It'll be about a year since I began commenting here sometime in August, and from the beginning I've tried to push policies and strategy that boosted the middle class. We cannot give up, we have to keep pushing, complaining and working for policies that work for the middle class. The Dems are not there yet, but the Republicans are on another planet. You decide, backwards or forward.

"The disconnect between Wall Street and Main Street is growing.

The Consumer Confidence Index came in at 50.4 in July, a steeper-than-expected decline from the revised 54.3 in June, according to a survey the Conference Board. The decline follows last month's decline of nearly 10 points, from 62.7 in May, and is the lowest point since February. It takes a reading of 90 to indicate a healthy economy – a level not seen since the recession began in December 2007.

"Consumers have a much different view of the economy than the stock market does, and their views matter more to the economy," said Mark Vitner, an economist at Wells Fargo. The index "tells me the economy is heading for slower growth in the second half. We have low expectations for back-to-school."

Joel Naroff, president of Naroff Economic Advisors, agreed, noting that the fatter profits have shown that companies have been able to squeeze out higher productivity from workers, but that also means that "households are not benefiting."

The profit picture is "good news for Wall Street, but not good for workers," he added."

Posted by: lmsinca | July 28, 2010 12:20 AM | Report abuse

truthteller, it's a winner because a very strong majority of voters of all stripes were outraged by the Citizens United ruling, and support the legislation.

Posted by: suekzoo1 | July 28, 2010 12:40 AM | Report abuse

tao said: "Of course, these poor defective citizens would be so much better off having the burden of those complexities removed from them"

Are you going to argue that humans are without defect? A rather tough case for a Catholic to make.

But more to the point, what good does it do you to deny the emotional and cognitive discomfort that we experience, in varying degrees, when faced with increasing complexity? What good does it do you to refuse to consider or acknowledge the means by which humans, individually and in community, develop to mitigate such complexities?

I have a friend who refuses, utterly, to consider the positive aspects of religious phenomena or the huge variety of such phenomena, for individuals and for cultures. Others refuse to consider the negative aspects of their nation or their faith group or some other tribal community in which they hold membership. Either way, learning ends and perception of the real world is blocked.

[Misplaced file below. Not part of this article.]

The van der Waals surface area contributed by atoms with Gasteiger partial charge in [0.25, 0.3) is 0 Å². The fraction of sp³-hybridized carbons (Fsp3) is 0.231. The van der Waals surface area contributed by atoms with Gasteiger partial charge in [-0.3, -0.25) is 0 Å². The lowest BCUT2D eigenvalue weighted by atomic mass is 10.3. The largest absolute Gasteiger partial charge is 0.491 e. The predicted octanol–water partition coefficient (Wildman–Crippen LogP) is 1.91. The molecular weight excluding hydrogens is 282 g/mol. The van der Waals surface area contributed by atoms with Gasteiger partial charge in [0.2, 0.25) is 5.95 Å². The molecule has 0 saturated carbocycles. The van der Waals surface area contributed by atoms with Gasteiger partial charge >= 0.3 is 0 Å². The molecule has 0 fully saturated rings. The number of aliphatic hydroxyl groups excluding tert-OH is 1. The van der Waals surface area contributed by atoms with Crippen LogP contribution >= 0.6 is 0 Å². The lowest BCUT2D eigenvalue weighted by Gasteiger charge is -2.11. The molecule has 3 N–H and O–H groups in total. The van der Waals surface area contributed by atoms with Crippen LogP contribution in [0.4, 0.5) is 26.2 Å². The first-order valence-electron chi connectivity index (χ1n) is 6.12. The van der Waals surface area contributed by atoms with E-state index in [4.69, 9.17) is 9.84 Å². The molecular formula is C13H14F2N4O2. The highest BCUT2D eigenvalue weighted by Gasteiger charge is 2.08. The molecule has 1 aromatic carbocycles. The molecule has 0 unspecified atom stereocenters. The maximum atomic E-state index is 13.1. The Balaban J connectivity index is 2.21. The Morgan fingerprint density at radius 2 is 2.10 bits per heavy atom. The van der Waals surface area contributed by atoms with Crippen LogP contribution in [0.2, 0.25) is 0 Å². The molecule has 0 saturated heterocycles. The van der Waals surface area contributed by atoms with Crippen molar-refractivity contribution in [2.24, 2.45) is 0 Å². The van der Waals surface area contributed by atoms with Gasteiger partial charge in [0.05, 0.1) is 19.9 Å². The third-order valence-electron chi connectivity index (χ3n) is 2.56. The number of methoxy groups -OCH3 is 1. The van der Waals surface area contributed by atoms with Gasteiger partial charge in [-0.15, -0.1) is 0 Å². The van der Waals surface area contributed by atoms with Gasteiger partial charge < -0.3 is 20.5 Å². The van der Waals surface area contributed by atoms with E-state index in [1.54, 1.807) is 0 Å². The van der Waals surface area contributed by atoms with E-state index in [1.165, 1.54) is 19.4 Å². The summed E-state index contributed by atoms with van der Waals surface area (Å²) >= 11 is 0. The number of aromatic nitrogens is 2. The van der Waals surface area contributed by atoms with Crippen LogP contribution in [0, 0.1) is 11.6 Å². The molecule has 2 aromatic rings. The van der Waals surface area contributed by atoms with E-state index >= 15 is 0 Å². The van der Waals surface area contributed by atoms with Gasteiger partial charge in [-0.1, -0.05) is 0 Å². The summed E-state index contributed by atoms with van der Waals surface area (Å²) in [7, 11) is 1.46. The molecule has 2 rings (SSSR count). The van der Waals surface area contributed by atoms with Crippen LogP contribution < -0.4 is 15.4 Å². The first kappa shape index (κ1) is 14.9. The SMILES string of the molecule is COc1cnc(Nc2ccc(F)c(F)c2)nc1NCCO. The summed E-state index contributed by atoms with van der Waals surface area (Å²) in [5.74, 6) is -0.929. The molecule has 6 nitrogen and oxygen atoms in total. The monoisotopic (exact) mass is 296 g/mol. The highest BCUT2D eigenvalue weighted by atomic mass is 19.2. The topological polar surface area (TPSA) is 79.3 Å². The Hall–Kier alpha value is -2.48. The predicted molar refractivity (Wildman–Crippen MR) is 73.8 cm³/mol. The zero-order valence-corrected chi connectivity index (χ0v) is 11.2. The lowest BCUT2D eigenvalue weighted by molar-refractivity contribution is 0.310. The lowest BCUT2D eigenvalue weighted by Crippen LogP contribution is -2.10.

"I'd trade ALL of those today for leadership with honor, wisdom, humility, grace, & above all trust in the people [probably haven't had the like since Coolidge"

How about your daughter's surgeon? Happy to allow Joe the Plumber in there with a scalpel? Would you be at ease seeing Sarah Palin at the head of the Fed? Beck as Education Secretary? Rand Paul in charge of the US military or foreign affairs? Michelle Bachmann leading NASA into a bright starry future?

Posted by: bernielatham | July 28, 2010 8:21 AM | Report abuse

All, morning roundup posted:

And Bernie, the DNC is actually going to make the case today that you just made! (See morning roundup for details.)

Posted by: Greg Sargent | July 28, 2010 8:29 AM | Report abuse

Interesting question here re the identification of such characteristics as "honor", "grace", "wisdom", etc...

"The act in question in yesterday's vote attempted to preserve and strengthen some McCain-Feingold disclosure requirements. And so we have the sight of John McCain voting to kill a bill intended to uphold the greatest legislative legacy of John McCain."

Or, while we are on this identification of inner goodness stuff, what of "refudiate"? Palin messes up for the simple reason that her vocabulary isn't very broad (how could it be given her lack of affinity for reading or study?). That's OK and we've all done it in speech if not in writing (I've done it in both).

But then (in alignment with the honor/grace/humility thing) she compares her language error to the artfulness of Shakespeare. And if we were to sit her down and inquire as to what she actually knows of Shakespeare's plays and poetry and of examples where he influenced language usage, what do you suspect we'd get as a response?


Posted by: bernielatham | July 28, 2010 8:42 AM | Report abuse